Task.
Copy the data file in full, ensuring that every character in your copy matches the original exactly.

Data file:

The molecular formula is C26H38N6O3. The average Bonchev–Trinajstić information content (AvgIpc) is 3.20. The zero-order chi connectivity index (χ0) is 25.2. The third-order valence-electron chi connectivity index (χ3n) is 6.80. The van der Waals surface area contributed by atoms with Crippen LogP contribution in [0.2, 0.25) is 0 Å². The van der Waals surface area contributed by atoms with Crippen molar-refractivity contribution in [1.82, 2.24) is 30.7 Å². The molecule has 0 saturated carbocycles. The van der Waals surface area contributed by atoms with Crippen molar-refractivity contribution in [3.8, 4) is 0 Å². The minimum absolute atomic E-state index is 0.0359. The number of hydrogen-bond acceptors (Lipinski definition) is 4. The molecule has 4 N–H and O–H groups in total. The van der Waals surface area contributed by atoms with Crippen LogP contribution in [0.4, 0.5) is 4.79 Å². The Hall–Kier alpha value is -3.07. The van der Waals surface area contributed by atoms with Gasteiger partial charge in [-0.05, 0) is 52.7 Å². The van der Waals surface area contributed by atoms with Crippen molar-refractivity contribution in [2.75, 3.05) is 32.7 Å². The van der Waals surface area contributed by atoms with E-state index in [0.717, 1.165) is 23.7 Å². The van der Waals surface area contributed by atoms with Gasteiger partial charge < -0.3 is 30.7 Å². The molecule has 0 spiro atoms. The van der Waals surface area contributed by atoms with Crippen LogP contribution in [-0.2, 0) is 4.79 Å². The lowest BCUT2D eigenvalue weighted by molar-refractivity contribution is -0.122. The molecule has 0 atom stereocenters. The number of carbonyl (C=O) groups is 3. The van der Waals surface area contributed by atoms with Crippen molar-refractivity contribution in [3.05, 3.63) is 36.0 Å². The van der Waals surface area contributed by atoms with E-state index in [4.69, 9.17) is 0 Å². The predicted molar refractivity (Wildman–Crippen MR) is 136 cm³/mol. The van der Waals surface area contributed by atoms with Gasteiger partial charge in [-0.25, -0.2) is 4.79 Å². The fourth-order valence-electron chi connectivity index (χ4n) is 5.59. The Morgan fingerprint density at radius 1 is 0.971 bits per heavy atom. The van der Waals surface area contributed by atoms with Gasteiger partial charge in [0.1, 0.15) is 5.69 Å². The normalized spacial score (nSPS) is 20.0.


The molecular formula is C26H38N6O3. The average Bonchev–Trinajstić information content (AvgIpc) is 3.20. The zero-order chi connectivity index (χ0) is 25.2. The third-order valence-electron chi connectivity index (χ3n) is 6.80. The van der Waals surface area contributed by atoms with Crippen LogP contribution in [0.2, 0.25) is 0 Å². The van der Waals surface area contributed by atoms with Crippen molar-refractivity contribution in [1.82, 2.24) is 30.7 Å². The molecule has 0 saturated carbocycles. The van der Waals surface area contributed by atoms with Crippen molar-refractivity contribution in [3.8, 4) is 0 Å². The minimum absolute atomic E-state index is 0.0359. The number of hydrogen-bond acceptors (Lipinski definition) is 4. The molecule has 4 N–H and O–H groups in total. The van der Waals surface area contributed by atoms with Crippen LogP contribution in [0.4, 0.5) is 4.79 Å². The Hall–Kier alpha value is -3.07. The van der Waals surface area contributed by atoms with Gasteiger partial charge in [-0.05, 0) is 52.7 Å². The van der Waals surface area contributed by atoms with Crippen molar-refractivity contribution in [2.75, 3.05) is 32.7 Å². The van der Waals surface area contributed by atoms with E-state index in [0.717, 1.165) is 23.7 Å². The van der Waals surface area contributed by atoms with Gasteiger partial charge < -0.3 is 30.7 Å². The molecule has 0 spiro atoms. The van der Waals surface area contributed by atoms with Crippen LogP contribution in [-0.2, 0) is 4.79 Å². The lowest BCUT2D eigenvalue weighted by molar-refractivity contribution is -0.122. The molecule has 0 atom stereocenters. The number of carbonyl (C=O) groups is 3. The van der Waals surface area contributed by atoms with Crippen molar-refractivity contribution in [3.05, 3.63) is 36.0 Å². The van der Waals surface area contributed by atoms with E-state index in [4.69, 9.17) is 0 Å². The predicted molar refractivity (Wildman–Crippen MR) is 136 cm³/mol. The van der Waals surface area contributed by atoms with Gasteiger partial charge in [-0.25, -0.2) is 4.79 Å². The fourth-order valence-electron chi connectivity index (χ4n) is 5.59. The Morgan fingerprint density at radius 1 is 0.971 bits per heavy atom. The van der Waals surface area contributed by atoms with Gasteiger partial charge in [0.1, 0.15) is 5.69 Å². The normalized spacial score (nSPS) is 20.0.